Since the very beginning of SAGA, we’ve known that the nations/planets (they are seemingly unified under one government) of Wreath and Landfall have been at war. It’s the central driving conflict and it’s why Alana and Marko’s baby is such a big deal. The reader has seen glimpses and fragments of it, but never really gotten a good SENSE of it, mostly because it hasn’t been entirely integral to the plot. This issue opens and eschews the often-used “shocking/weird splash page” (there’s another one later, don’t you worry) in favor of explaining how the galaxy got to where it currently is. Brian K. Vaughan has already done such an incredible job establishing this universe that it’s never felt like this was going to be a thing that NEEDED to happen, but now that it is, it only enriches and even more carefully defines where this is all taking place. But it’s not all flashbacks and exposition, it’s been months since Marko and Alana were separated and they now find themselves both in the presence of very different members of the strange race of robots. We also get a single, truly heartbreaking line from Hazel’s wonderful narration. Vaughan very quickly re-establishes where these characters are and what their state is, wasting next to no time catching up or restating. This is a series that must be started from the beginning, but it’s incredible enough that it’s hard to list that as a downside.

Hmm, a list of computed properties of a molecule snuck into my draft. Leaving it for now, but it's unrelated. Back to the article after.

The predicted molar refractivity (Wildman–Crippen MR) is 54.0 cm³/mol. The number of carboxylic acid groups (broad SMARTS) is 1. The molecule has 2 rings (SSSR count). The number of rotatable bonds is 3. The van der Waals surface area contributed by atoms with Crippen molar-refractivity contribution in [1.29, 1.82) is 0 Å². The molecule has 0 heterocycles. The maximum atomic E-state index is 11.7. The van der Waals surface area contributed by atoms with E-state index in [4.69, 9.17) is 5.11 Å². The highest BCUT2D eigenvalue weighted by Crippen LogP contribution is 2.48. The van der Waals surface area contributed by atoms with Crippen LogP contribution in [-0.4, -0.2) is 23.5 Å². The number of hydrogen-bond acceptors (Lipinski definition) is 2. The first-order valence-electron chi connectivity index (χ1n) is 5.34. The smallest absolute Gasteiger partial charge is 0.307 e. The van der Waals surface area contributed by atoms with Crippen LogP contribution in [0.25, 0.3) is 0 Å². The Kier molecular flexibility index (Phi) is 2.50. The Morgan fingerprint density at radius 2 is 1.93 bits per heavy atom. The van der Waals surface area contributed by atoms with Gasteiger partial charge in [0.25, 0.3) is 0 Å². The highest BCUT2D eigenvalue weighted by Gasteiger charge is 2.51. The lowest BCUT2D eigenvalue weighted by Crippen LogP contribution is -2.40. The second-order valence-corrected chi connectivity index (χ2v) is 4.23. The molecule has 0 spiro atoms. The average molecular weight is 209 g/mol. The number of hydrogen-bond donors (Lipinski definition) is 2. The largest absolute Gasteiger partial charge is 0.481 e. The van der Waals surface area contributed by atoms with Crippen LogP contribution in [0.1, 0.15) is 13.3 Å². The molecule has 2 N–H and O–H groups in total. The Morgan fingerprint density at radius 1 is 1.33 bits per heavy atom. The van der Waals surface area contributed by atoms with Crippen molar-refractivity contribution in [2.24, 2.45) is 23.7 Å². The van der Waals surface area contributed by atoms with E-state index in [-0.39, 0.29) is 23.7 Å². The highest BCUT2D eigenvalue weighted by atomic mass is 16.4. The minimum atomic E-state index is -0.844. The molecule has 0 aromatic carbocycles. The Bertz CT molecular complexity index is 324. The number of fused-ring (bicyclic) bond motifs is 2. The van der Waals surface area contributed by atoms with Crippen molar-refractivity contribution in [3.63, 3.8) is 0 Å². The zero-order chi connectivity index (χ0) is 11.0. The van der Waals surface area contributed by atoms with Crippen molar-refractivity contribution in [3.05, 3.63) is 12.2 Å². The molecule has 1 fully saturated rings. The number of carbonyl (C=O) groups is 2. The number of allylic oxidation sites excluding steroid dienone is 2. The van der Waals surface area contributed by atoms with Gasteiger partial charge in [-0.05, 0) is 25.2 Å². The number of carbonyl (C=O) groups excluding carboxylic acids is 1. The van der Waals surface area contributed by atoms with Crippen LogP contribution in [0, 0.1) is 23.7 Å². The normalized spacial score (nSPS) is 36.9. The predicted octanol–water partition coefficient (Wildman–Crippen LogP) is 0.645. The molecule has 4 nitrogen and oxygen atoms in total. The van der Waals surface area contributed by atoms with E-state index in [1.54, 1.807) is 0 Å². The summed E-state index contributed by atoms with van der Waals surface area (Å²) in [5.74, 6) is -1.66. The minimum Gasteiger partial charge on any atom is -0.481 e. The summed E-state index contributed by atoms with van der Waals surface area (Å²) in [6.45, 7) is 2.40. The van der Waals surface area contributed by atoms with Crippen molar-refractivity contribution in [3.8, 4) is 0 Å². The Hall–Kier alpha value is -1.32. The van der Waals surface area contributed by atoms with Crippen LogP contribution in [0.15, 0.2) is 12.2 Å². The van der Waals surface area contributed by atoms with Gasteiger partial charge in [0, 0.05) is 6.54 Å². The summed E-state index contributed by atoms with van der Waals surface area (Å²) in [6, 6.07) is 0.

And incredible is the word of the issue as Fiona Staples’ art is very simply that. The gorgeous colors of the flashbacks, all tinted with a very slight blur to make them just heady enough to remind the reader that it is, indeed, an image of things gone by. The linework is everything it needs to be: smooth and subtle during calm, or even happy, moments and jagged and coarse through the rest (which is most) to say nothing of the rest of the color palette. It’s sharp and bold, but also one of the most diverse palettes in comics today. It’s amazing how one person can so seamlessly switch visual styles within a single issue and do it so seamlessly.
While it’s great seeing how this whole war got started, we don’t get a great sense as to the WHY of it all nor is there a sense of how these two worlds were so able to press-gang (as the issue puts it) all these other races into a serving a war they had absolutely zero stakes in. It seems to give the impression that they were from conquered worlds, but there’s only a vague notion that Landfall (and its moon) are powerful enough to do this and that part seems glossed over.
A slight omission isn’t even close to being enough to derail this issue's momentum. This book’s popularity has soared to unforeseen heights, and it’s easy to see why with issues like this. While it remains difficult to recommend as a jumping-on point, it remains a perfect reason to go back and start in on the previous volumes (just get all four at once, you’ll save yourself three subsequent, panicked trips back to the shop) to see what, indeed, all the fuss is about.